“We not only find instructions concerning the overseers and “deacons” of the church (I Tim./Tit.) but also guidelines for women, slaves, and worship” (Schenck, 2009, p. 413).
I believe that there is something both missing, as well as slightly misleading in the author’s assessment here. While I don’t dispute the charge by Schenck, two things should be addressed:
1) The message in Titus actually addresses how ‘all’ Christians, rather, all aspects of the Body of Christ, shall live; this includes men, or those at least of the male gender. I think that the way Schenck depicts [Titus] as “guidelines for women, slaves, and worship,” thus leaving out men altogether, only perpetuates a problem in the church today: men, at least those in leadership roles, often feel superior and women often feel overlooked. Furthermore, women have had to overcome a lot in our church and have every right to be heard, teach, and preach.
2) I feel that to write in this nature is disregarding (women) from an author that certainly is a respected theologian and thus seems to write very even-keeled. Women have a very important role/place in the church, and always have. To read the words in Titus – where Paul addresses women in particular – with a 21st century understanding, one might feel very domesticated or ‘traditional’ in keeping with the words. But to view the words with a Greek understanding and through a lexicon, the woman’s role is not to be ‘barefoot and pregnant’ or simply ‘obedient’ to men.
Why do I write this? Not merely to find something to pick apart in a superior analysis of this NT book. Instead, I feel it is important to properly understand the Biblical language and intent of the author; simply stating something the way Schenck does is not necessarily intentional however. But by omission of the male gender – while referencing a book that specifically addresses the way MEN too shall live – new Christian men, perhaps reading a book like [Schenck’s] early in their walk of faith, could lead to a misunderstanding of the role of men, as well as women, in the church.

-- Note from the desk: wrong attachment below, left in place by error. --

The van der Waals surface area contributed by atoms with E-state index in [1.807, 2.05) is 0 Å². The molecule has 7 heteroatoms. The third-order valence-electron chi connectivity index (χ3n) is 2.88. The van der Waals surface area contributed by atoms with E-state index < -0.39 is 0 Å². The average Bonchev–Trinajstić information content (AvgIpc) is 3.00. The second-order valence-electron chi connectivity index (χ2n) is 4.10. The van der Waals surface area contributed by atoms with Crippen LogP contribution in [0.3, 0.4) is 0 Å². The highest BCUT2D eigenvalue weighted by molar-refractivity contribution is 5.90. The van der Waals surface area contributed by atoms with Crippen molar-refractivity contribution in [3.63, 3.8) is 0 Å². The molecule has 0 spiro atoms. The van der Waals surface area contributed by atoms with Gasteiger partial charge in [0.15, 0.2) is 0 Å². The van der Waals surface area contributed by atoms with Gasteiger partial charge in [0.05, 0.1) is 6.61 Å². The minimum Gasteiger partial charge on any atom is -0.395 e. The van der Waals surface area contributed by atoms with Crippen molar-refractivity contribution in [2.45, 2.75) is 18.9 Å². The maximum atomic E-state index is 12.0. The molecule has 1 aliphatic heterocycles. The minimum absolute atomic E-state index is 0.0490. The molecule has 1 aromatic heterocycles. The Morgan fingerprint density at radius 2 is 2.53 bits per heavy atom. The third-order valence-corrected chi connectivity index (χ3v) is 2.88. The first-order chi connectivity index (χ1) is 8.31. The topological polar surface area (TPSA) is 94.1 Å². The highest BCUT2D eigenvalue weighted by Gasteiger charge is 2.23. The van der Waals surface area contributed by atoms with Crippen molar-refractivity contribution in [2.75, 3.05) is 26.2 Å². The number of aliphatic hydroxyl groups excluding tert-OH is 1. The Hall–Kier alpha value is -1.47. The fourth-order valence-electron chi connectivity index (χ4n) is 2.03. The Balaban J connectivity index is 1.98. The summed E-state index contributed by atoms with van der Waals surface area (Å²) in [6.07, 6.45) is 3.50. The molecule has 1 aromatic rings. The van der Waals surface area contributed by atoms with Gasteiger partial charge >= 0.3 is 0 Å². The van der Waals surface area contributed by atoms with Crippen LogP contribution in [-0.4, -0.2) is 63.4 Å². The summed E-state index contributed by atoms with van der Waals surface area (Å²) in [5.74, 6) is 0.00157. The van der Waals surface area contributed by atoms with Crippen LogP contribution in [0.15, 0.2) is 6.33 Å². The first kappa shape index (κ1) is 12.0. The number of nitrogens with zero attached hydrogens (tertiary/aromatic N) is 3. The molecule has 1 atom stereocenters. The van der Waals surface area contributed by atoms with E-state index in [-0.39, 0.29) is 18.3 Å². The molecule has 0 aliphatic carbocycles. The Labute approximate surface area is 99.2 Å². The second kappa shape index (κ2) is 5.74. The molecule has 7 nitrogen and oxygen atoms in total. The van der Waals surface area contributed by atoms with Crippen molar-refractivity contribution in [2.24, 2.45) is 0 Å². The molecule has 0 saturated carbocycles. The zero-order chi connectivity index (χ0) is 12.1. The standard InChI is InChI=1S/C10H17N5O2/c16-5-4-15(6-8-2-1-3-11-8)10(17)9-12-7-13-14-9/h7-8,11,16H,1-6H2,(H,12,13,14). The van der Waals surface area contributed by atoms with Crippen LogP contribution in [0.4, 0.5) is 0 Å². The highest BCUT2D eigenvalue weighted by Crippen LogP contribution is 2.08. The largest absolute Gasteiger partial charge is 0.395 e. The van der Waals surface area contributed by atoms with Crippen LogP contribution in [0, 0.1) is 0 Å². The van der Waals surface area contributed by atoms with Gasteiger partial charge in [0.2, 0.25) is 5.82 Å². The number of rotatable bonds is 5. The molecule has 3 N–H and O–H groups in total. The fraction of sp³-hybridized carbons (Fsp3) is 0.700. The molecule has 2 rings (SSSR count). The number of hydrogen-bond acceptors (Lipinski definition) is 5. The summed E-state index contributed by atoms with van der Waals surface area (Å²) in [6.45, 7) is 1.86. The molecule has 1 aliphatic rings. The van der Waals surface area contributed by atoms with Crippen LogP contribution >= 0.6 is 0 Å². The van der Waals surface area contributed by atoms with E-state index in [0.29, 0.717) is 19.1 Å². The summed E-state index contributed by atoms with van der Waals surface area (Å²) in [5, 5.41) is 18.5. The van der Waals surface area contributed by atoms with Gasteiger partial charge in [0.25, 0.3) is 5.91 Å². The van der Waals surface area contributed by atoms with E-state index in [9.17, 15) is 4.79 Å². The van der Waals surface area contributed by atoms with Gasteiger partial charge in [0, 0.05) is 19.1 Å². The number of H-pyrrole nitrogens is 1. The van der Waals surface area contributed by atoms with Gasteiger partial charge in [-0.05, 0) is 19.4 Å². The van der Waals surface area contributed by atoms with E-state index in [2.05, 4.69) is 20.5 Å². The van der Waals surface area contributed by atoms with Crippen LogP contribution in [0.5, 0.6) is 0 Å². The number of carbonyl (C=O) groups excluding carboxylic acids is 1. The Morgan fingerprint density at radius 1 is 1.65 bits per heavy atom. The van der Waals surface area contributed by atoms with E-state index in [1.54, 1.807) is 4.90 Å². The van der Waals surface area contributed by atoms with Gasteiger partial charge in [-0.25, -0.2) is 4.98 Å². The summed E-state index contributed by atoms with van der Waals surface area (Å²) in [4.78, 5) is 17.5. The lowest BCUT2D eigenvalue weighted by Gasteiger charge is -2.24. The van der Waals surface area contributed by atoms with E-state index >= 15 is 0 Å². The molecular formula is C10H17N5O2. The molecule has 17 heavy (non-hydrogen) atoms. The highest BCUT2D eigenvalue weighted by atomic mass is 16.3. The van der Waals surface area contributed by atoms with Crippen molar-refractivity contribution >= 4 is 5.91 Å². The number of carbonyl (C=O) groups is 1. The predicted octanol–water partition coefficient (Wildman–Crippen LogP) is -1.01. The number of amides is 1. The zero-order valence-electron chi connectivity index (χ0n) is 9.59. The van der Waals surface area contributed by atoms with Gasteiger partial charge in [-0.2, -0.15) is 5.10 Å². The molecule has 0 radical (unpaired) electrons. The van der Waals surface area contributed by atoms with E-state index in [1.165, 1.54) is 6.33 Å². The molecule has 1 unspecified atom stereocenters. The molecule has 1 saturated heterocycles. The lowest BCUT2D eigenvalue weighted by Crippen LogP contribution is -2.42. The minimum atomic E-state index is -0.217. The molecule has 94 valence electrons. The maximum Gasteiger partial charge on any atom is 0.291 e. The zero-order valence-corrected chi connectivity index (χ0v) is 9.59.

Again, this is not intended to discredit the author, merely to examine a thought I had while reading. What do you think? Let me expound a bit more on my understanding of Titus:
Titus 2 uses some specific language aimed at men and how they shall live; that is, characteristics of a godly young man: “Teach the older men to be temperate, worthy of respect, self-controlled, and sound in faith, in love and in endurance” (v. 2), and “Similarly, encourage the young men to be self-controlled. In everything set them an example by doing what is good. In your teaching show integrity, seriousness and soundness of speech…” (vv. 6-8, NIV).
These are things that must not be overlooked and should thus be properly understood by all – especially those teaching. While I am newer in my walk with Jesus, Titus is one of those books that often overlooked on Sunday mornings; unlike the Synoptic gospels or Paul’s letters to the churches (i.e. Romans).
Now, I understand the roles of deacons and overseers in the church – especially in the days in which Titus was written – were strictly relegated to men. Furthermore, deacons and overseers are the only men being addressed by Schenck; not withstanding slaves. However, I am sure that not all men were deacons or overseers. Instead, many were simply parishioners.
Therefore in the 21st century, I believe we should hold a more uniformed and inclusive language; one that includes women. Perhaps I’m being too critical or over-analyzing? No, I think these are just musings and thoughts conveyed during a road trip while stuck in the back of a mini-van – trying to tune-out children and in-laws. Your feedback is appreciated and welcome.
Schenck, Kenneth. (2009). Jesus Is Lord. Marion, IN: Triangle Publishing.